The plaintiff has grouped his assignments of error into two arguments: that the Commission erred in finding as fact that, first, plaintiff reached maximum improvement on 25 March 1976, and, second, plaintiff had a 50% permanent partial disability of the back.
*520  The argument that plaintiff had not reached maximum improvement on 25 March 1976 is based on the medical evidence that on that date he was suffering pain in the back and legs, that Dr. Waller (the treating orthopedist) recommended “further treatment for the purpose to attempt to relieve him of his leg pain,” and that Dr. McBryde (the consulting orthopedist) was of the opinion that surgery might help reduce pain. Plaintiff contends that this evidence establishes that the healing period had not reached a point of stabilization because there was still the possibility of improvement with further treatment or another operation. A recent decision of this Court, in a case with factual circumstances somewhat similar to the case before us, defined “healing period” as follows:
“The healing period, within the meaning of G.S. 97-31, is the time when the claimant is unable to work because of his injury, is submitting to treatment, which may include an operation or operations, or is convalescing. . . . This period of temporary total disability contemplates that eventually there will be either complete recovery, or an impaired bodily condition which is stabilized. . . . When the claimant has an operation to correct or improve the impairment resulting from his injury, the healing period continues after recovery from the operation until he reaches maximum recovery. The healing period continues until, after a course of treatment and observation, the injury is discovered to be permanent and that fact is duly established. . . .” Crawley v. Southern Devices, Inc., 31 N.C. App. 284, 288, 229 S.E. 2d 325, 328 (1976).
It is noted that Dr. Waller did not specify the treatment which would relieve pain, and that Dr. McBryde felt that further surgery might reduce pain, but it was the opinion of both physicians that after an adequate healing period the claimant’s condition had stabilized by 25 March 1976. It is further noted that though Dr. Joyce, defendants’ witness, felt something should be considered to relieve claimant’s pain, he didn’t have anything to offer. The Crawley case and the case sub judice are factually similar in that both claimants sustained back injuries, had spinal operations, continued to have pain after stabilization following the healing period, and there was medical opinion that another operation could possibly alleviate pain. It is significant, first, that the improvement was possible with another operation, and, second, *521that plaintiff rejected another operation. In view of the mere possibility that another (third) operation would improve his condition, the plaintiff was fully justified in his rejection, but having so elected he is not in position to argue convincingly that he has not reached maximum improvement. Nor is maximum recovery deferred by plaintiff’s inability to return to his prior occupation. We find no error in the Commission’s finding that maximum recovery was reached on 25 March 1976, it being supported by competent evidence.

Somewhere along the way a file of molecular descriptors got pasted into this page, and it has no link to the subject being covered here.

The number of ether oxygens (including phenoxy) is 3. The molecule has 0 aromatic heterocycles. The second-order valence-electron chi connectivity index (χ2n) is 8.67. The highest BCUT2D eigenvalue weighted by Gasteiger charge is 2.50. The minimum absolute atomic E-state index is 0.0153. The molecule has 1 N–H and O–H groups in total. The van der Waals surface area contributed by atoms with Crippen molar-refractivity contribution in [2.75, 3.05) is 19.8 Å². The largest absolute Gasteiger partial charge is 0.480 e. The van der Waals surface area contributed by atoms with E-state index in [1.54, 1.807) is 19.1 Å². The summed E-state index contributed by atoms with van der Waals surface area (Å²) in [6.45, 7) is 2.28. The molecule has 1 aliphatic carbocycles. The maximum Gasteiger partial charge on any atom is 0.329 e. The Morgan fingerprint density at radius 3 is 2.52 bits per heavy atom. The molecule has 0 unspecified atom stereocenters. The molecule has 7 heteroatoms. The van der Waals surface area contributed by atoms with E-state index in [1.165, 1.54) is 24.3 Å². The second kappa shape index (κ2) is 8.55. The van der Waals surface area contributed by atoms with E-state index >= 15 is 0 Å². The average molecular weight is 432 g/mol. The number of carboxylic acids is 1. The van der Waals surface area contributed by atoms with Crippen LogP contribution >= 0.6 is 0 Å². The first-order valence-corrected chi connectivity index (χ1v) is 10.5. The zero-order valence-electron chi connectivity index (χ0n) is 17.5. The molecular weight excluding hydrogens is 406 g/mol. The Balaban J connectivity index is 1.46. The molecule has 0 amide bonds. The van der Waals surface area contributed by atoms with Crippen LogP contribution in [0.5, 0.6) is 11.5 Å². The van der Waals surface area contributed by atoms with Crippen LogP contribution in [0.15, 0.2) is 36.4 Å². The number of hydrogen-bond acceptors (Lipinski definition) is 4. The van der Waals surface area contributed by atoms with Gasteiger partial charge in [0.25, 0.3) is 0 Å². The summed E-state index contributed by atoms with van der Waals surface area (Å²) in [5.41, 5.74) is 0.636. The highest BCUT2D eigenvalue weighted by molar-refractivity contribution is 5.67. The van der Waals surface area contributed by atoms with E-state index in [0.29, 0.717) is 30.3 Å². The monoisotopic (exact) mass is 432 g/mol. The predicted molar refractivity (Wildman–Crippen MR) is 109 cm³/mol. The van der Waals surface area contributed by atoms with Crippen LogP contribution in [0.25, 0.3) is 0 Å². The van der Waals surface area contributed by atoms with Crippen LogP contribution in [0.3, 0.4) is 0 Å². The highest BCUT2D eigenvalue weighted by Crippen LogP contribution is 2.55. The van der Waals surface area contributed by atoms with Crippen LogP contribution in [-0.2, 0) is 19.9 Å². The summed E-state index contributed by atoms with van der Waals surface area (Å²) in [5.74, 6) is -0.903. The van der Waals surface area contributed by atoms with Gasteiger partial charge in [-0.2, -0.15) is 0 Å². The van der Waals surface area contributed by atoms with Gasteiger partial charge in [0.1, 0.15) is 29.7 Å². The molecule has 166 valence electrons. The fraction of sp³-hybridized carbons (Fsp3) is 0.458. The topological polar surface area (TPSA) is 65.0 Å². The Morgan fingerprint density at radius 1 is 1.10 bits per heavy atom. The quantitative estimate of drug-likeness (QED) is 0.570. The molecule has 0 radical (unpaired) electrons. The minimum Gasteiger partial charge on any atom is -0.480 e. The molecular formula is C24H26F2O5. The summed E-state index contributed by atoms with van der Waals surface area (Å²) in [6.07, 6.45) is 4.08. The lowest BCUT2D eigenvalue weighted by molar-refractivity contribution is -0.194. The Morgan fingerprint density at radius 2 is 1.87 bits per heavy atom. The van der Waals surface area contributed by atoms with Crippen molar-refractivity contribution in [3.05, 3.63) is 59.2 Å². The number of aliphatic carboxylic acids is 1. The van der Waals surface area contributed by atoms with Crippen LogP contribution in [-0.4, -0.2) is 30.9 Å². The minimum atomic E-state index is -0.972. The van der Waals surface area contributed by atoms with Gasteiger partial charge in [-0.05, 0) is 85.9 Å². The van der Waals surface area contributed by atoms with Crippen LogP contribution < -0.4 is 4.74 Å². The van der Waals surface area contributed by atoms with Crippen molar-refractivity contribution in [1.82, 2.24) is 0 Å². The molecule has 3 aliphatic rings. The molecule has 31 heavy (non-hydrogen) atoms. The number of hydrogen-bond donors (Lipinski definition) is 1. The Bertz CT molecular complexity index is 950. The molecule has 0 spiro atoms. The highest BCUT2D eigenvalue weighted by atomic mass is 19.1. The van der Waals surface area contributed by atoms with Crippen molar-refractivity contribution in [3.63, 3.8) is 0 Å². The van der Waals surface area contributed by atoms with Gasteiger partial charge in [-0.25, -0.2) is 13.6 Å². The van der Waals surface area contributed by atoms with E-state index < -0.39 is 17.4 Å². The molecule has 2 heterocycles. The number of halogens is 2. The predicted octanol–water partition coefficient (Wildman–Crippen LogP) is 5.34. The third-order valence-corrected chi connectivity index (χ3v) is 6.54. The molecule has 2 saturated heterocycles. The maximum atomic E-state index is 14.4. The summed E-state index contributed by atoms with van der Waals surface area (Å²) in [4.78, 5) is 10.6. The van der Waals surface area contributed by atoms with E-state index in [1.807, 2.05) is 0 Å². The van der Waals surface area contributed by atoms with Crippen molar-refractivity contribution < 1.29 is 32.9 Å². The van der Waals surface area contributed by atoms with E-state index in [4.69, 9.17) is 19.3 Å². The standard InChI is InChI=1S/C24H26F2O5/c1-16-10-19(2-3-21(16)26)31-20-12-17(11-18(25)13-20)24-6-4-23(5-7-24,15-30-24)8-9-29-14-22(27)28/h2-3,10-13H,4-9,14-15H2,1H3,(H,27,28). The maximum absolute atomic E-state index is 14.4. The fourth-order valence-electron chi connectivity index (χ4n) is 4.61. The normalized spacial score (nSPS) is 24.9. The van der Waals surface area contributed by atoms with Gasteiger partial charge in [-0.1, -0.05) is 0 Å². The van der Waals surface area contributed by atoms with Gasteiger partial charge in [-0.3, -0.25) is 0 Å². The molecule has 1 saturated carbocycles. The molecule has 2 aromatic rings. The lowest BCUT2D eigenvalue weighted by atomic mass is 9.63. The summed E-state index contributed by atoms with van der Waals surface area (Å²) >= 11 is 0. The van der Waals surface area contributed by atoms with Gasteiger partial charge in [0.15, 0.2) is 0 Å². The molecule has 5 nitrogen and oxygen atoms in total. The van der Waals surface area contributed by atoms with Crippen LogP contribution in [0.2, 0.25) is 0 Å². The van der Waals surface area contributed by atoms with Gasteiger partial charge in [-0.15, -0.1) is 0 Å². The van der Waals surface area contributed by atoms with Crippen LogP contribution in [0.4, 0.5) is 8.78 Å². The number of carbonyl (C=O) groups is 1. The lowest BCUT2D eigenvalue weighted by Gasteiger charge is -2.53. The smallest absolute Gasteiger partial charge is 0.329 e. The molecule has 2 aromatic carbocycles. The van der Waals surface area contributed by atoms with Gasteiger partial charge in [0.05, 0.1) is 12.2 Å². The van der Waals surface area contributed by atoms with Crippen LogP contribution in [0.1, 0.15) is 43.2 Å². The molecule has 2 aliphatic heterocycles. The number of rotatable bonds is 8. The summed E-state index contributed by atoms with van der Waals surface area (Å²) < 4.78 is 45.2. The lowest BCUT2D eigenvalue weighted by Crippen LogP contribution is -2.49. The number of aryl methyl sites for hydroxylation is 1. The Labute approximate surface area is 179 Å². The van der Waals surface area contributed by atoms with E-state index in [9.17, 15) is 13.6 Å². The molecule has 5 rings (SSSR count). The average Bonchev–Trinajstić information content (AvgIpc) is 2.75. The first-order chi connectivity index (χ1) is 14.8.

Plaintiff’s argument that the Commission erred in finding that he has a 50°/o permanent partial disability of the back is based on the contention that all the evidence establishes that claimant is unable to perform any common labor, and that the true measure of disability is not the degree of physical impairment but the degree by which ability to earn wages has been diminished. Plaintiff’s argument has some support in the Georgia cases on which he relies, but in this State G.S. 97-31 sets out a strict and exclusive compensation scheme, and G.S. 97-31(23), relating to back injury, provides:
“For the total loss of use of the back, sixty-six and two-thirds percent (66 2/3%) of the average weekly wages during 300 weeks. The compensation for partial loss of use of the back shall be such proportion of the periods of payment herein provided for total loss as such partial loss bears to total loss, except that in cases where there is seventy-five per centum (75%) or more loss of use of the back, in which event the injured employee shall be deemed to have suffered ‘total industrial disability’ and compensated as for total loss of use of the back.”
Though “disability” signifies an impairment of wage-earning capacity rather than a physical impairment [G.S. 97-2(9)], this signification does not establish impairment of wage-earning capacity as the measure of compensation. Loflin v. Loflin, 13 N.C. App. 574, 186 S.E. 2d 660, cert. den. 281 N.C. 154, 187 S.E. 2d 585 (1972). Under G.S. 97-31 a disability is deemed to continue after the healing period of employee’s injuries and is made compen-sable without regard to the loss of wage-earning power and in lieu of all other compensation. The opinions of the three orthopedist witnesses varied from 35% to 50% permanent partial *522disability, though the treating physician did testify that there was a 75% physical loss of use of the .back. The Commission’s finding of 50% partial permanent disability of the back is supported by competent evidence, and we find no error.
The order appealed from is
Judges VAUGHN and Erwin concur.